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#72662 12/06/06 04:43 PM
Joined: Dec 2006
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cc Offline OP
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We bought an equipment asking for 220V power supply. What we have now is 208V or 600V. The manufacturer said the machine can not run under 208V definately. Then there is a spare 600-240V transformer available and a guy in my office says it is okay for a 220V machine run under that transformer. Can anybody tell me why? for me, 240 minus 5% is 228V,still larger than 220V.
thanks for any input in advance.

Joined: Jan 2003
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I would be very surprised if the equipment would not operate fine on 208 or 240.

That said if you want to get closer I suggest using an inexpensive buck/boost transformer.

You should be able to boost the 208 very close to 220.

I assume this equipment is imported?

Will it run on 60 Hz?


Bob Badger
Construction & Maintenance Electrician
Massachusetts
Joined: Jul 2006
Posts: 23
R
Member
I have personally burned up european 220v equipment trying to run it on 208, both motors and control relays. Even flew this specialist from Germany to tell me so. (Turns very red.) I fixed it with three single phase transformers to boost the voltage. Just remember when sizing the transformers that you don't need to calculate for the entire draw when sizing, just the difference.

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Even if the equipment will operate successfully on 208V, when a manufacturer specs 220V, it's in your own best interest to give them what they ask for, if only for warranty's sake. It saves a World of negotiating when some part on their machine breaks, if only because they can't claim the old "Electrician Supplied the Wrong Voltage" line.

16/32 volt transformers can be used in a boost arrangement to get about 222 Volts. You can almost hear the manufacturer's smile when verifying with them if that's OK over the phone.

All too commonly, guys will use 12/24 volt transformers and boost the voltage up to about 239 from 208, thinking they've hit the "target". The target is 220.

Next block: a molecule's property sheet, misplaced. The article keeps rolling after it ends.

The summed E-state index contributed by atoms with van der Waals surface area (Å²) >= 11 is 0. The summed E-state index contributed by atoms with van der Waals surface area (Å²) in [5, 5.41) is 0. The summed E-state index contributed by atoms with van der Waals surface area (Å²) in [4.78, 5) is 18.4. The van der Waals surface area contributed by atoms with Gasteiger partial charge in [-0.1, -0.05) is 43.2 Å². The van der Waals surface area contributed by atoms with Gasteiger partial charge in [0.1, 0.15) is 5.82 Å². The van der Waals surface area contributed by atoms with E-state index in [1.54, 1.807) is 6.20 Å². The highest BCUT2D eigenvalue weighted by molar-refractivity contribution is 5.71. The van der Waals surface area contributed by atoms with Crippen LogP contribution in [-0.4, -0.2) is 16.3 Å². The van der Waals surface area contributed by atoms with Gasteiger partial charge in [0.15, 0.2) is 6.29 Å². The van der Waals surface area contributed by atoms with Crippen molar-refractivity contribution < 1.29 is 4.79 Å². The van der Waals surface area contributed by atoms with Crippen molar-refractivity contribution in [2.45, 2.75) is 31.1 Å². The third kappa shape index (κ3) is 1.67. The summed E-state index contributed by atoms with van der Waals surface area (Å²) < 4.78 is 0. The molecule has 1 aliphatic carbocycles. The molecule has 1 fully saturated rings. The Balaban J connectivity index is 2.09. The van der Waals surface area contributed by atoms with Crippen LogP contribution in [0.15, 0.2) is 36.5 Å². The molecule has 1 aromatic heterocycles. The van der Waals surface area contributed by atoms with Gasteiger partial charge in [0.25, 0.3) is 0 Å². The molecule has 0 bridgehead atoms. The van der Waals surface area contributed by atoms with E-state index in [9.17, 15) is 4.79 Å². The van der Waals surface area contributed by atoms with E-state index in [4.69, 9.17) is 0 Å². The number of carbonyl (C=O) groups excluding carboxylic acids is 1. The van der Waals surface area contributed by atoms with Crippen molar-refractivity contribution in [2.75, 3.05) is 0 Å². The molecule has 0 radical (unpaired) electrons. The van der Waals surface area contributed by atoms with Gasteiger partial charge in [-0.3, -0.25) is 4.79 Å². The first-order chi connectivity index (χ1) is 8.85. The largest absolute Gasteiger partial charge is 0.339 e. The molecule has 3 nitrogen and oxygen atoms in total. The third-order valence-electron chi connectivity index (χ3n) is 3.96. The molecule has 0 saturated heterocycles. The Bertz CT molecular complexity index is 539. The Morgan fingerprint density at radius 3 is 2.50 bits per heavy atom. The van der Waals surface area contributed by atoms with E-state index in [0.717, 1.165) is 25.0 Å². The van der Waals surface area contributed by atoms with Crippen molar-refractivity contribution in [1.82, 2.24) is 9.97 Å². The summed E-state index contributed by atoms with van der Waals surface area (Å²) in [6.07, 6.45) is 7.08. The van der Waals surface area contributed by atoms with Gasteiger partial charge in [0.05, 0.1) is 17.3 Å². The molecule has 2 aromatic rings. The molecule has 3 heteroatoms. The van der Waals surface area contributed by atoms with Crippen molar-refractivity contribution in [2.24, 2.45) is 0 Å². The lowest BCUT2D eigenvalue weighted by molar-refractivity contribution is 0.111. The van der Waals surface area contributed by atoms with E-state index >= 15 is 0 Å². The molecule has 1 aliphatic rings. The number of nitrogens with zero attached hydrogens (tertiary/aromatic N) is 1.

Take away their excuse! [Linked Image]

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^^
I did that once. [Linked Image]

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cc Offline OP
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Thanks a lot guys for your input.

To iwire, yes, it is imported and it is good for running under 60Hz.

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Low voltage is critical for motors which require the correct voltage for starting.

As V²/R is also directly related to torque from the motor.

If voltage is 15 - 20 volts too low, the motor may stall, or growl at 1/7 of the speed, and will quickly burn out.

I take it that your equipment has motors in it.


The product of rotation, excitation and flux produces electricty.
Joined: Jan 2003
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My experience has been different.

I worked at a place where we had German machinery rated 220 volts and we operated it without issue at 208 and likely even lower.

We also beat the heck out of these motors, at least 10 or 12 very hard starts every hour. No issues with burnt motors or controls.

Now that said I suspect the difference may be in the age, the equipment I was working with was all from the early 1970s, perhaps they used to build equipment a bit more robust back then.

It certainly did not have anything 'electronic' on it, all basic motor starters and mechanical timing relays.

I do agree with electures comment about providing the correct voltage if you want to keep your warranty.


Bob Badger
Construction & Maintenance Electrician
Massachusetts

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